Since their arrival in 2000, Spanish Harlem Orchestra (SHO) has established itself as a standard bearer of contemporary Latin music. Directed by world-renowned pianist, arranger, and producer Oscar Hernández, the thirteen-member all-star ensemble has reintroduced the classic sounds of New York City Salsa to music lovers worldwide.
Now in its tenth year, the Spanish Harlem Orchestra is one of the most formidable and authentic Latin jazz combos of today. Yet for all of its appeal with contemporary audiences, the group’s success is actually rooted in the past. A lively and energetic affair, their 2010 release “Viva la Tradición” draws on inspiration from the music’s history and enduring traditions.
From their 2002 debut album, “Un Gran Dia En El Barrio,” SHO revived the classic 1970 NYC sounds with a new hard hitting point-of-view. It launched the band and garnered them a 2003 Grammy nomination for “Best Salsa Album” and a Latin Billboard Award for Salsa Album of the Year-Best New Group.
On their 2004 follow-up, “Across 110th St.,” the Spanish Harlem Orchestra was augmented by the roaring trombones of Jimmy Bosch and Dan Reagan, and special guest Ruben Blades, who Hernández worked for in the 1990s as his musical director. It was slamming and garnered the group its first Grammy Award in 2005 for “Best Salsa Album.”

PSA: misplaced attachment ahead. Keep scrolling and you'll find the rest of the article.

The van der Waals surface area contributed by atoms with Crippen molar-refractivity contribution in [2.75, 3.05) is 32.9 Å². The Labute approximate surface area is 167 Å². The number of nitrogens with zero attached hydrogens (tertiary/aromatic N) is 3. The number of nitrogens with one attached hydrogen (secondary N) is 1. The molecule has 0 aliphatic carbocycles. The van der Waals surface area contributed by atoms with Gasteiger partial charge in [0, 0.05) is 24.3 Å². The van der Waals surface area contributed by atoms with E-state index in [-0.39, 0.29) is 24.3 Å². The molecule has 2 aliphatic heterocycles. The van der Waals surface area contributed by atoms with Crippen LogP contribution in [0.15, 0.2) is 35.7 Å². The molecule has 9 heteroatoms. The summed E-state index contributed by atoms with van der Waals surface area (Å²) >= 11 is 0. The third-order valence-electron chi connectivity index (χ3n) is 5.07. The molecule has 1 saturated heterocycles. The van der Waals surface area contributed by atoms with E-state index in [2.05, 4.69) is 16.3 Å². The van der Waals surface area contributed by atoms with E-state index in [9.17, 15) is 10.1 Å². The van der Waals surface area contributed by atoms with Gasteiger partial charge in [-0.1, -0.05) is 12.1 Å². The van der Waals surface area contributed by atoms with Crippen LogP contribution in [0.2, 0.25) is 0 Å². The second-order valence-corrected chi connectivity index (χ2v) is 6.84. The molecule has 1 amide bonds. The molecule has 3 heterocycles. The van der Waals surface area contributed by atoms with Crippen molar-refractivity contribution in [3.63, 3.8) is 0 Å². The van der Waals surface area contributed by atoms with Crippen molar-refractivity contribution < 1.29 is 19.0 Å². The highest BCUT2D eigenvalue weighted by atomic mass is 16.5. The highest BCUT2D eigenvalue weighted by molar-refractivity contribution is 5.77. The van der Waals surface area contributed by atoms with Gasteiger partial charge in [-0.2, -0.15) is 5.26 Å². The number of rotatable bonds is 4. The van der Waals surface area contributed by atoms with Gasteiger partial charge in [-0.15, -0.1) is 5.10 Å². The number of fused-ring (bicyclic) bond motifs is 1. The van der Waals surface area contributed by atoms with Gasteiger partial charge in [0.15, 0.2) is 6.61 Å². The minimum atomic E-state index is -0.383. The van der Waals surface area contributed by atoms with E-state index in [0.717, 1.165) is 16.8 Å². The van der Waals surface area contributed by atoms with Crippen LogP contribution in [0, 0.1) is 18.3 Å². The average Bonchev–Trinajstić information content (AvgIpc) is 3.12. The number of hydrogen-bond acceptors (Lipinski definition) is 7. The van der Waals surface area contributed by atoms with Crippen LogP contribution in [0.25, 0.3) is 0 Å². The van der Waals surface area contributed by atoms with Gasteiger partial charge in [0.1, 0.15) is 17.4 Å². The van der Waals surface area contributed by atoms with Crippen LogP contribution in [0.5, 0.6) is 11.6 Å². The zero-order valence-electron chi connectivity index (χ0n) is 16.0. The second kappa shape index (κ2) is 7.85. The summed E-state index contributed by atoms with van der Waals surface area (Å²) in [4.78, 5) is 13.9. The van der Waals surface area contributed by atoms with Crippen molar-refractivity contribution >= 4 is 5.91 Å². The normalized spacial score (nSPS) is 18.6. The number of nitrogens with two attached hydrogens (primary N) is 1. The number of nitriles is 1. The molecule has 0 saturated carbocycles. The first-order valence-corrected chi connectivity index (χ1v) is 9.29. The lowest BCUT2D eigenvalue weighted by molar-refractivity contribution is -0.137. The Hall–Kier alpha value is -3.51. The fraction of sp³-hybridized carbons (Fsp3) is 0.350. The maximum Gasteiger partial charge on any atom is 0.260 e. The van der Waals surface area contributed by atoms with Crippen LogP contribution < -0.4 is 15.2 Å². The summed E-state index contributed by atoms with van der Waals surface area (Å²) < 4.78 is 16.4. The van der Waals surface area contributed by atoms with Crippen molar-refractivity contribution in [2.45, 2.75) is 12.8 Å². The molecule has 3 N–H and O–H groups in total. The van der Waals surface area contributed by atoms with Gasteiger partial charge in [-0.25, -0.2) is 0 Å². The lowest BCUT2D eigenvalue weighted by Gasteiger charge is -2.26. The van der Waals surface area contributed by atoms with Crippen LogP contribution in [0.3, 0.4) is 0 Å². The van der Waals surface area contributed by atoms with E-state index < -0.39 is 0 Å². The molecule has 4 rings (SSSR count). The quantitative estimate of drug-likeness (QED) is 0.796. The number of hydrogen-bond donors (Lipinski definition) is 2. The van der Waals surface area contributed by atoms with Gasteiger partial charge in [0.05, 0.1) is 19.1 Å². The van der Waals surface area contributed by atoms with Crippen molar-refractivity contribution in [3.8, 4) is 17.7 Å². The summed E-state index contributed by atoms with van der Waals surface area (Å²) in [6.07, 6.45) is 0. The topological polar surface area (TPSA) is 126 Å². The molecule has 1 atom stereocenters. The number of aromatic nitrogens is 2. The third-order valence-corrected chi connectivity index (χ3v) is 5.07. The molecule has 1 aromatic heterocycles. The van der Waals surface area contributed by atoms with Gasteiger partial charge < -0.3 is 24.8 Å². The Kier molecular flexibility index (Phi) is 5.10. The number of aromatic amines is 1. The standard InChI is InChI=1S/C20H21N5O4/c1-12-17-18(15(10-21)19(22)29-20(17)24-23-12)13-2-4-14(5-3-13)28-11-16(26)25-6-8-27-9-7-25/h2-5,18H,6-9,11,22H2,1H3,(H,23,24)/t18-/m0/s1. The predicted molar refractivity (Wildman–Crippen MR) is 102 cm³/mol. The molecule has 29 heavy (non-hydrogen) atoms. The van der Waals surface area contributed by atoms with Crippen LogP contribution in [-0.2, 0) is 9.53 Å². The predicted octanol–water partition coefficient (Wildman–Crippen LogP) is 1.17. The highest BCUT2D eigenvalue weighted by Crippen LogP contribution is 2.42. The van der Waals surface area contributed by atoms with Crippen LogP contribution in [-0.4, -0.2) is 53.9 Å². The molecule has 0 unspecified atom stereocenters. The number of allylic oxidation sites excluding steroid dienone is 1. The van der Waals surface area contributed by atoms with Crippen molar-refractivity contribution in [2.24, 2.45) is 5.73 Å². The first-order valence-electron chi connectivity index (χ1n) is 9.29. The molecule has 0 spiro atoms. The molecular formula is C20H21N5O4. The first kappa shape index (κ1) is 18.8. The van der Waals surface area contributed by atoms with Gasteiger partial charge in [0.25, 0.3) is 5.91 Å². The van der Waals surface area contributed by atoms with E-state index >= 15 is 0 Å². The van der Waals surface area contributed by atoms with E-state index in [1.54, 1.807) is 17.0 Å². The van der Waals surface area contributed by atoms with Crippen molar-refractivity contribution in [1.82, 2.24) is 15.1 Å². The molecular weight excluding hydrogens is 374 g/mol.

In 2007 “United We Swing,” placed Spanish Harlem Orchestra among Latin music’s greatest bands by paying due to a neighborhood romanticized in Leonard Bernstein’s “Westside Story” and Ben E. King’s, “A Rose in Spanish Harlem.” El Barrio is a hard urban incubator, which in the midst of social despair has given the world unique Caribbean musical mixtures.
Continuing their commitment to the authenticity of the music, “Viva la Tradición” is very much a nod to the countless artists who helped usher salsa music into the cultural mainstream several decades ago. “Preserving that legacy and introducing it to new audiences in a new century,” says Hernandez, “is more important than being the musical flavor of the month.”
Source: James Nadal